Perception is everything, a new view of UVU

Utah Valley University is opening the eyes of the public with startling success, skyrocketing enrollment rates, and ever-evolving academic quality.

The school has risen from trade school to community college and upward through the ranks of accreditation, leading to the 2008 transformation into a university. That title of universityh as impressed the community to view UVU with greater respect and acknowledgement of its capability, capacity and potential.

UVU has also earned the invaluable pride of its 34,000 students. NFL champion Chad Lewis attended UVSC long before achieving fame with the Philadelphia Eagles and Super Bowl victory with the St. Louis Rams. Lewis has said that the best teachers he encountered in his college career were from UVSC rather than his publicly recognized alma mater, BYU.

Positive perception in the eyes of the students arises from a satisfying educational experience. Public approval of the institution is largely the result of skilled UVU graduates stepping into important roles within the local community.

When Val Hale, president of the Utah Valley Chamber of Commerce and former vice president of UVU, was graduating high school, the majority of students attended BYU. Only a small number attended UVSC, or previously, UVCC. Hale said if someone had told him then in a handful of years the little trade school would be thriving as the most rapidly growing university in Utah, he wouldn’t have believed it.

Upon transferring in 2004 from BYU as Men’s Athletic Director to the then-called UVSC, Hale said, “I was extremely shocked when I saw how good the institution was.”

He said that most Utah Valley residents had no idea just how big it was or how good the quality of the classes were. Surveys conducted in the last eight years reveal that community perception of the school has skyrocketed in virtually every category, according to Hale.

“The perception is reality,” said Hale. “It is a better institution.”

UVU student Janice Otteson said, “We used to have this reputation as the school you went to if you couldn’t get into BYU, or if you weren’t Mormon.”

She says the “little brother school” stigma is fading, largely due to the identity as an official university.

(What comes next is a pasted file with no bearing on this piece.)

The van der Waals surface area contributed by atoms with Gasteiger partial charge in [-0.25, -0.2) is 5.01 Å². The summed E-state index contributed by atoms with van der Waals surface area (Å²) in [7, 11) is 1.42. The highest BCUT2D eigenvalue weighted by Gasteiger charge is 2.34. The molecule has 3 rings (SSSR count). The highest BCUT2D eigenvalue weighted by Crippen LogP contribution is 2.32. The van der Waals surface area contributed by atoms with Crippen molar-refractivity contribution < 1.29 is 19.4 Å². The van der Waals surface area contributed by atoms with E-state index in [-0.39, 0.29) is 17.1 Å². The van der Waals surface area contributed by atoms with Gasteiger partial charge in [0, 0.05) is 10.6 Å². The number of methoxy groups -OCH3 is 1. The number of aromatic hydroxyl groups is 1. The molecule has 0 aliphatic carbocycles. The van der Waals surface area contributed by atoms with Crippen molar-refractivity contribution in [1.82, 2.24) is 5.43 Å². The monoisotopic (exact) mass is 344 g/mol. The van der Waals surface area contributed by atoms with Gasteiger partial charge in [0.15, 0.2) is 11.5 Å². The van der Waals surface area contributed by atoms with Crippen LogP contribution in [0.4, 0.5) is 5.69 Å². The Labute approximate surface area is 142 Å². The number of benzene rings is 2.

Surveys also indicate that in certain fields, UVU is viewed differently in academic circles than in the eyes of the general public. Because of its education program, for instance, UVU has been ranked as the top school in the state for producing valuable teachers.

“Among principles and other educators around here, given the choice between hiring a UVU student and a BYU student who have equal credentials, most will take the UVU student,” said Hale. “They will flat out tell you that UVU’s program is producing the best teachers in the state.”

The exceptional education program is not the university’s only highly valued department. Science and medical departments, specifically pre-med and pre-dental, are attracting the attention of the academic world, and the business program at Utah Valley University is said to be the best in the state.

“I have worked quite a bit at UVU in the local business community,” Hale said. “I was surprised at how many businesses told me that they recruit exclusively UVU students now.”

Hale said that reasons cited included that UVU students are more likely to stay local, whereas BYU graduates often depart for out-of-state jobs. Perhaps more importantly, it was mentioned that UVU students have a more practical, experienced worldview which equips them to do well academically in addition to functioning socially and capably in a real-world environment.

The school’s momentum is only increasing. The continual refinement of academic excellence, as well as the skyrocketing enrollment rates and valuable alumni, it is likely that the UVU of the near future will be equally remarkable.

UVU has benefited from extraordinary leadership, including the current president, Matthew Holland. While prominent community members have applauded the remarkable academic credibility Holland affixes to the university, several students and faculty alike have affirmed appreciation for Holland’s leadership.

Analyses of current trends are unanimous: the future of UVU is blindingly bright. As educational ratings improve, innovation increases, and community support swells, the school strengthens its magnetism to students, scholars and professionals from near and far.

“Within a generation UVU is going to be one of the finest institutions of higher education in the western United States,” said Hale.

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